And it should be a tool that gives you a choice, allowing you to decide on the best graphic for presentation or automatically making a recommendation based on data results.
In addition, without any advanced skills, including knowledge of coding, a user should be able to access predictive analytics and forecasting in one click to determine patterns and forecast future outcomes and trends.
Imagine proactive, personalized analytics offered with a mobile data visualization application. That capability is available in a tool with machine learning.
You can have a personalized assistant that understands what you need, when and where you need it. For example, it can determine what business report and graphics are required for your business meeting in New York. It can translate speech to text for mobile voice-based queries and alert you when new data is available to analyze while you’re travelling.
You won’t have to be chained to your desk to analyze information. Your analytics can be on your phone or tablet wherever you go.
With machine learning, uncovering what drives your business, understanding data behavior, and discovering hidden insights to make better decisions can be automatic.
You want a data visualization tool with features to keep things moving smoothly because the last thing you need is a solution that slows down your analysis and presentation—that creates barriers.
Look for ease of use. For example, point-and-click or drag-and-drop features, as well as the capability to see your data visualized automatically or to highlight one graphic and automatically see related information in other graphics, save you from doing those tasks manually. You want a tool that lets you quickly and easily add information or make edits, such as changing layouts to present new insights.
In the past, IT was often responsible for business analytics. Today, sales and marketing managers or other nontechnical users have taken over the job in many companies. Yet, if the tool is difficult to use, requiring an in-depth knowledge of SQL or extensive scripting for data preparation, IT could still be involved in the process, handling a flood of help requests.
Why waste time going back and forth with IT for answers? Choose a data visualization tool designed for self-service—one that has an interactive environment with guided, step-by-step navigation and built-in functionality so that customization is not required.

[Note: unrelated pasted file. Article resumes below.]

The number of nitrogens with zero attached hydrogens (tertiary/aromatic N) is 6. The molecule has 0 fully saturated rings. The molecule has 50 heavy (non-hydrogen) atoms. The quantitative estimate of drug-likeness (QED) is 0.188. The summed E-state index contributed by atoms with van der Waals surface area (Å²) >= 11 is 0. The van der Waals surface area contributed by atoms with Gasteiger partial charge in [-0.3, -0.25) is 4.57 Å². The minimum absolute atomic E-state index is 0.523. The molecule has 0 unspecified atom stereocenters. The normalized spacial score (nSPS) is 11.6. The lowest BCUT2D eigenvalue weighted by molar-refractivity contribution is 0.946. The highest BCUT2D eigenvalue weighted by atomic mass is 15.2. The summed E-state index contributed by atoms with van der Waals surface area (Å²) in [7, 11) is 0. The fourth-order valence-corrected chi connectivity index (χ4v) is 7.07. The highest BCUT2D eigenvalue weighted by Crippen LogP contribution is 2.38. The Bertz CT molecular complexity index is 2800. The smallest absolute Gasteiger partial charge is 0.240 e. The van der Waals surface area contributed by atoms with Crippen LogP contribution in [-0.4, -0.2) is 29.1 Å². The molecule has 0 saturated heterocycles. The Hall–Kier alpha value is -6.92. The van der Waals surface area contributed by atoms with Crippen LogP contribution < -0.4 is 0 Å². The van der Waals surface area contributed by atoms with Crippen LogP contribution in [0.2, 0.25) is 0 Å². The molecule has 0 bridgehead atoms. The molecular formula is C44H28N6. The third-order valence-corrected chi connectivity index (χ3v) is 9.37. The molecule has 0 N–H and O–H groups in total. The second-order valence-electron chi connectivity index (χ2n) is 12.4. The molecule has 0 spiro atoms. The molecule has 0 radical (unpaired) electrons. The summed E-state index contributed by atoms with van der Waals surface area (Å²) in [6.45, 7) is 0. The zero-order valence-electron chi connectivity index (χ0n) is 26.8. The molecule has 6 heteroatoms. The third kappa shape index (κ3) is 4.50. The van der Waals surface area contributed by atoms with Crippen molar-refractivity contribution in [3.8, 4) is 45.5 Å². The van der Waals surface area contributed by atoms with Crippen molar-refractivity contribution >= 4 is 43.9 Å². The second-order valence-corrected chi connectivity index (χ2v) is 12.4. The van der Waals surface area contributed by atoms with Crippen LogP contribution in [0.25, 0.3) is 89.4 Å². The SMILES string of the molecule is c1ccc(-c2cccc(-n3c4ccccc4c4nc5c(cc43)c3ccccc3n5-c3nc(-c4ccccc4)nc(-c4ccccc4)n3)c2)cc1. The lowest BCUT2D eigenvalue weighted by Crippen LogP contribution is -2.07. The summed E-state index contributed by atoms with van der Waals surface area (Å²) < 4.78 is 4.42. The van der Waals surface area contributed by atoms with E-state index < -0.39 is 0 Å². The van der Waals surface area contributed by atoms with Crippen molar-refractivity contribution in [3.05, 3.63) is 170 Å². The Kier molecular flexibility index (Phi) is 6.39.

Consider a self-service tool that incorporates artificial intelligence (AI) and machine learning into the analytics to make certain tasks easier, particularly for users who are not analytically savvy.
The end result? From sales and marketing managers to business analysts, end users can handle the business analytics on their own, minimizing IT involvement.
Your data visualization tool should have prebuilt connections to load and integrate data from a wide variety of sources—making data sets easy to blend and helping you quickly decide what really matters. And it should be designed so that it can be accessed across your enterprise and shared with your coworkers anytime, anywhere.
Many companies have an analytics ecosystem featuring multiple tools: one for production reporting, another for management reporting, another for discovery, and so forth, which can be expensive, require a variety of skill sets, and create compatibility issues. A better solution? Choose a data visualization tool that connects with a platform designed to address all business analytics tasks.
With some projects, you may want to do everything yourself. With other projects, a little or a lot of automation may come in handy. So go with a data visualization tool that offers the flexibility to easily switch between human and machine.
Flexibility can also be a key factor when it comes to the technology environment. What type of solution do you need? Cloud? Desktop? On premises? Mobile? A combination? Today? What about tomorrow?
Some tools limit your choice, offering just a desktop version and only for data visualization. Others provide a range of solutions incorporated into a comprehensive business intelligence platform to make sure that you’re covered today and tomorrow as your environment and business needs change.
Imagine what a data visualization tool can do for your business intelligence and organization. There’s a tool out there for you.